The banks that had been prudent would suffer losses on these bad loans—but they would likely survive. (Notice how none of the private banks of Europe got into any trouble? Like I said, prudent.) But the banks which had been imprudent? The ones which had over-extended themselves? Like all the big banks in America? They would fail.

So they weren’t allowed to fail.

In 2008, the rationale was, If the banks are allowed to fail—then the entire U.S. economy will die! That was Hank Paulson’s dire warning, when he got on one knee in front of Speaker of the House Nancy Pelosi, and begged her for $700 billion for TARP—with no strings attached—in order to bail out the banks. That’s what Ben Bernanke rationalized when he ordered the drones at the Fed to start buying up all those Mortgage Backed Security turds, printing up money in order to make the bailout happen.

Capitalism’s creative destruction was not allowed to have its way with these banks. They were called “systemically important”. They were called “too big to fail”. But in capitalism, nothing is too big to fail. That’s the whole point of capitalism: There are no sacred cows.

But enough people in positions of leadership said that the economy would die, if the banks weren’t saved—so they were saved. And what was the result of this lifeline to the banks? You can look at it from all sorts of angles, but bottom line, the State assumed the losses of the banks. The banks’ liabilities became the government’s liabilities—and ultimately, the people’s liabilities. Because the people will wind up paying.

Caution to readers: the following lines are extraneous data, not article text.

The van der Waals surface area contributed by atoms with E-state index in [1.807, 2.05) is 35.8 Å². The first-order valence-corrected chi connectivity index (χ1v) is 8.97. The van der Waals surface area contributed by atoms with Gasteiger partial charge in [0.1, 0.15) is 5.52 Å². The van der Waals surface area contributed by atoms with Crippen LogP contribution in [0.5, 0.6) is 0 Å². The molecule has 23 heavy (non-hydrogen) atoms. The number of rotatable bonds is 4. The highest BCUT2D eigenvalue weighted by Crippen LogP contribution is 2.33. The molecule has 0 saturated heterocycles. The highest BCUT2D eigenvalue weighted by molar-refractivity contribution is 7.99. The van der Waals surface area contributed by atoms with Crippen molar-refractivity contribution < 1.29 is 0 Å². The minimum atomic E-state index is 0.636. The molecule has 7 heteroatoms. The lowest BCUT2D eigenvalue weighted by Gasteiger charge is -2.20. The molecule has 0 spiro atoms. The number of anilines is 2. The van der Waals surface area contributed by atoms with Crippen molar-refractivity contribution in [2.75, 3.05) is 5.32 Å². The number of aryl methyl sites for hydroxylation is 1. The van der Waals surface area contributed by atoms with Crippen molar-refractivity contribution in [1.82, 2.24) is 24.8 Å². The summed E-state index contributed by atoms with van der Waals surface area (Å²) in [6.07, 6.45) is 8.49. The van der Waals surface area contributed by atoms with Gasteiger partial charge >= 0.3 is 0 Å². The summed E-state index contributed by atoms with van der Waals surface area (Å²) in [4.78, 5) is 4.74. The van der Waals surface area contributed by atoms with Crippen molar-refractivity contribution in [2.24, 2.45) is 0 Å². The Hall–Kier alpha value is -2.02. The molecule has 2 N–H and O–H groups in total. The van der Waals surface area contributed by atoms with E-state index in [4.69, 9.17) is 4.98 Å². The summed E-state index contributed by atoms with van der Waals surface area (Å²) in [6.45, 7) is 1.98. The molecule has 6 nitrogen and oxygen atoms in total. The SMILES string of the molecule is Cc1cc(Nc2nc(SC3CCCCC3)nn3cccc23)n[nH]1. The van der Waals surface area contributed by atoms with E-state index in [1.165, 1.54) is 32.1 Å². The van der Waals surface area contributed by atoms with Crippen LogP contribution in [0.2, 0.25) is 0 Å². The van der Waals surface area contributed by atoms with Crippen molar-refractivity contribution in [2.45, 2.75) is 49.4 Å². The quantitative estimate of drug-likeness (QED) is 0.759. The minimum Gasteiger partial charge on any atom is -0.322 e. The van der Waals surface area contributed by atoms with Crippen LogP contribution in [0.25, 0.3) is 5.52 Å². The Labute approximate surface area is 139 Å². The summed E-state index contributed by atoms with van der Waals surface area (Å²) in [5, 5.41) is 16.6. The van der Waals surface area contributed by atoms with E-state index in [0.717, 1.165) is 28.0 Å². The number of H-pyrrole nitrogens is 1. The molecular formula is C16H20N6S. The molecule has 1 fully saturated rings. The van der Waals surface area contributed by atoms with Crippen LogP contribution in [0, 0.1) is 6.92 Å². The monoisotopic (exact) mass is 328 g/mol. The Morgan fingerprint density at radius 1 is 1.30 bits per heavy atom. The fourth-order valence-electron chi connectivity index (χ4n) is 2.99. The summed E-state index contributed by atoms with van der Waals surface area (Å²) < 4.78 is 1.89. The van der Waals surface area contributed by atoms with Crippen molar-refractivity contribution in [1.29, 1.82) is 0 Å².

Some fools still believe that if the banks hadn’t been saved, then our economy would have died! Oh really...

Well, I disagree: I think it would have been better to let the chips fall where they may—give capitalism’s creative destruction free rein—let the virtuous be saved and the evil perish. In short, I think we would be better off today, if we’d let the banking system fail back in 2008.

And I have proof that it would have been better: I can prove that if we’d let the insolvent banks fail, the world’s economy would be better off today. We wouldn’t have the current uncertainty, and instability. My proof? Compare-and-contrast the fates of Ireland and Iceland:

Both had the same problem: Disproportionately large banks for the size of their respective economies. Both banking sectors of both countries had taken on liabilities which rendered them vulnerable to a falling knife.

In 2008, the knife fell: A lot of the assets on the balance sheets of both banks were proven to be worth fractions on the Euro—if not worthless altogether.

But in the fall of 2008, the two countries’ fates diverged: On the one hand, Iceland’s people refused to have their government be saddled with the debt of their insolvent banks, Landsbanki and Kaupthing and the others. The Icelanders requested an IMF bailout to the tune of $2.1 billion (compared to their GDP of $12 billion). But they refused—vociferously—to be saddled with the debts of their banks.

Chilling in Iceland.
What were the consequences? The Krona suffered an 80% devaluation, interest rates went to the moon. Unemployment spiked from 6% to 9.3% in a month...

But it wasn’t that bad. It wasn’t fun, but it wasn’t the end of the word, either. Even with severe austerity measures that included higher taxes on all sectors of the economy and severe cuts in public services, unemployment reached only 9.6% at its worst point, averaged 8.8% during 2009, and is now only 7.6%.

On the other hand, what did Ireland do? When it’s banks were shown to be insolvent in the fall of 2008, Prime Minister Brian Cowen went and guaranteed the Irish banks. In other words, he made the Irish government assume the debts of the banking sector. Ireland hasn’t had a moment’s peace of mind ever since—for two years, the Irish have been stumbling about, trying to make good on their banks’ liabilities, while the country slowly sinks.